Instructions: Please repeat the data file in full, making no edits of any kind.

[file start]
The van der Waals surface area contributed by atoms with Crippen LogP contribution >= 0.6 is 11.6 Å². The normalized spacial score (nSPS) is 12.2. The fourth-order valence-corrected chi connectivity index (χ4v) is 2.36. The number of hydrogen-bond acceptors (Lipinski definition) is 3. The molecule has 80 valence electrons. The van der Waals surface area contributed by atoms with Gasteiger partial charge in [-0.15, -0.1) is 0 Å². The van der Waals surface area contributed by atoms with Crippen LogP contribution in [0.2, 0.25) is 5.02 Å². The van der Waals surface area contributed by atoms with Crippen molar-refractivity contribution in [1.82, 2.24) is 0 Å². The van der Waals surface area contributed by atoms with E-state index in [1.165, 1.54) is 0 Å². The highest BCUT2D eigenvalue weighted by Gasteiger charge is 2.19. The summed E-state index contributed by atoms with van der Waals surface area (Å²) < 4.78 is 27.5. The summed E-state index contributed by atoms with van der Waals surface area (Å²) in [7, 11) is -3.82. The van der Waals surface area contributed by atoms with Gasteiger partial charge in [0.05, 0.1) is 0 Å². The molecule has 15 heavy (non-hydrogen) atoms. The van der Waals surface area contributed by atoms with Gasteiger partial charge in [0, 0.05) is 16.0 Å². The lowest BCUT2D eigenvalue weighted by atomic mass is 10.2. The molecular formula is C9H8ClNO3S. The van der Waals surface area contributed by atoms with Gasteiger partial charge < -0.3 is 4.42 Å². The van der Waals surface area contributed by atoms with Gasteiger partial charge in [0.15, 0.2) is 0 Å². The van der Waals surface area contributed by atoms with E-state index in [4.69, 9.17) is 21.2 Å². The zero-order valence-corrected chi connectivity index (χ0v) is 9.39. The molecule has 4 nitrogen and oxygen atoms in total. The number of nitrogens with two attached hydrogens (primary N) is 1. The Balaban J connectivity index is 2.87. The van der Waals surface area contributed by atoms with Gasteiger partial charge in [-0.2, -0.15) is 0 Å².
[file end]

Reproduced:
The van der Waals surface area contributed by atoms with Crippen LogP contribution >= 0.6 is 11.6 Å². The normalized spacial score (nSPS) is 12.2. The fourth-order valence-corrected chi connectivity index (χ4v) is 2.36. The number of hydrogen-bond acceptors (Lipinski definition) is 3. The molecule has 80 valence electrons. The van der Waals surface area contributed by atoms with Gasteiger partial charge in [-0.15, -0.1) is 0 Å². The van der Waals surface area contributed by atoms with Crippen LogP contribution in [0.2, 0.25) is 5.02 Å². The van der Waals surface area contributed by atoms with Crippen molar-refractivity contribution in [1.82, 2.24) is 0 Å². The van der Waals surface area contributed by atoms with E-state index in [1.165, 1.54) is 0 Å². The highest BCUT2D eigenvalue weighted by Gasteiger charge is 2.19. The summed E-state index contributed by atoms with van der Waals surface area (Å²) < 4.78 is 27.5. The summed E-state index contributed by atoms with van der Waals surface area (Å²) in [7, 11) is -3.82. The van der Waals surface area contributed by atoms with Gasteiger partial charge in [0.05, 0.1) is 0 Å². The molecule has 15 heavy (non-hydrogen) atoms. The van der Waals surface area contributed by atoms with Gasteiger partial charge in [0, 0.05) is 16.0 Å². The lowest BCUT2D eigenvalue weighted by atomic mass is 10.2. The molecular formula is C9H8ClNO3S. The van der Waals surface area contributed by atoms with Gasteiger partial charge < -0.3 is 4.42 Å². The van der Waals surface area contributed by atoms with Gasteiger partial charge in [0.15, 0.2) is 0 Å². The van der Waals surface area contributed by atoms with E-state index in [4.69, 9.17) is 21.2 Å². The zero-order valence-corrected chi connectivity index (χ0v) is 9.39. The molecule has 4 nitrogen and oxygen atoms in total. The number of nitrogens with two attached hydrogens (primary N) is 1. The Balaban J connectivity index is 2.87. The van der Waals surface area contributed by atoms with Gasteiger partial charge in [-0.2, -0.15) is 0 Å².